The Cultivation of Christmas Trees T.S.Eliot, 1954
There are several attitudes towards Christmas,
Some of which we may disregard:
The social, the torpid, the patently commercial,
The rowdy (the pubs being open till midnight),
And the childish – which is not that of the child
For whom the candle is a star, and the gilded angel
Spreading its wings at the summit of the tree
Is not only a decoration, but an angel.
The child wonders at the Christmas Tree:
Let him continue in the spirit of wonder
At the Feast as an event not accepted as a pretext;
So that the glittering rapture, the amazement
Of the first-remembered Christmas Tree,
So that the surprises, delight in new possessions
(Each one with its peculiar and exciting smell),
The expectation of the goose or turkey
And the expected awe on its appearance,
So that the reverence and the gaiety
May not be forgotten in later experience,
In the bored habituation, the fatigue, the tedium,
The awareness of death, the consciousness of failure,
Or in the piety of the convert
Which may be tainted with a self-conceit
Displeasing to God and disrespectful to children
(And here I remember also with gratitude
St.Lucy, her carol, and her crown of fire):
So that before the end, the eightieth Christmas
(By “eightieth” meaning whichever is last)
The accumulated memories of annual emotion
May be concentrated into a great joy
Which shall be also a great fear, as on the occasion
When fear came upon every soul:
Because the beginning shall remind us of the end
And the first coming of the second coming.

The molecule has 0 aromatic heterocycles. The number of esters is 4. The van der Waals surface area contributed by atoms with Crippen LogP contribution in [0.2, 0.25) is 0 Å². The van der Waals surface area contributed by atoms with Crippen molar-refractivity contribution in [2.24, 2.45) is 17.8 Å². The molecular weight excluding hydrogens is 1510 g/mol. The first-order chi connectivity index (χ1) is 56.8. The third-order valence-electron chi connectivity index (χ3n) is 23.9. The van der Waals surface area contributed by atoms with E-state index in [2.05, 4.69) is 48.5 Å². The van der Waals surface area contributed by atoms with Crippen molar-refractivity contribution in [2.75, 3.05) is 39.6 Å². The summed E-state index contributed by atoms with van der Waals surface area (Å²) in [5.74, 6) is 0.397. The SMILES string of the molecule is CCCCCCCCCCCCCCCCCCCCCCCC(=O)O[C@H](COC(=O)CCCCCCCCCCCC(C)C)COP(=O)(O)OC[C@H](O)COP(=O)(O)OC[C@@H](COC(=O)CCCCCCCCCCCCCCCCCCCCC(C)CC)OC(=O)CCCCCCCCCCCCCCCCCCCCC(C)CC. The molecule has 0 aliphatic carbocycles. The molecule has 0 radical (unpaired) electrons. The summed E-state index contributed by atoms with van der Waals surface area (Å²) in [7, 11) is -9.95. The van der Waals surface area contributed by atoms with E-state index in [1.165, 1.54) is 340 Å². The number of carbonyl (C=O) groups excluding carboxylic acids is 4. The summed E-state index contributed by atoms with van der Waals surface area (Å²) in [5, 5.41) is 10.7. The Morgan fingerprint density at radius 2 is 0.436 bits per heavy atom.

This poem, along with other ‘Ariel Poems’, was commissioned to T.S. Eliot by one the directors at Faber, as part of a bigger series of poetry pamphlets. for the Christmas ‘gift’ market from 1927 to 1931. Some poets (well-known or especially talented younger artists, among whom were G. K. Chesterton, Thomas Hardy, D. H. Lawrence, Siegfried Sassoon, Vita Sackville-West, Edith Sitwell, and W. B. Yeats) were asked to write verses relating to Christmas. These were to be sent as Christmas cards with ‘decorations’ on the cover, and an appropriate illustration (printed in three colours) or sold to customers for one shilling a piece.
T. S. Eliot wrote six poems for this series: “The Journey of the Magi” (1927), “A Song for Simeon” (1928), “Animula” (1929), “Marina” (1930), “Triumphal March” (1931), and, later when the series was revived, “The Cultivation of Christmas Trees” (19549
In this poem, Eliot talks of memories of Christmas and explains we must retain our childlike wonder. He says we should not dwell on its commercial side or the festive partying of the season. He acknowledges that disillusionment, weariness and boredom may enter human life, especially if we stop looking at it with the sense of adventure retained by a child. Then he mentions all our beginnings and endings and refers to faith, alluding to the First Coming (Christmas) and the Second Coming (the return of Christ)
The cultivation of the Christmas trees of this poem is not about raising evergreens, but persons, curating our own lives.
If our old age is to be anything like our childhood, we will have to cultivate a sense of wonder, to look again for enchantment in our lives.
Joy is born naturally, and hope can stretch from the first Christmas to “the eightieth Christmas,” which means, whichever is last.
For the Italian translation of the poem see: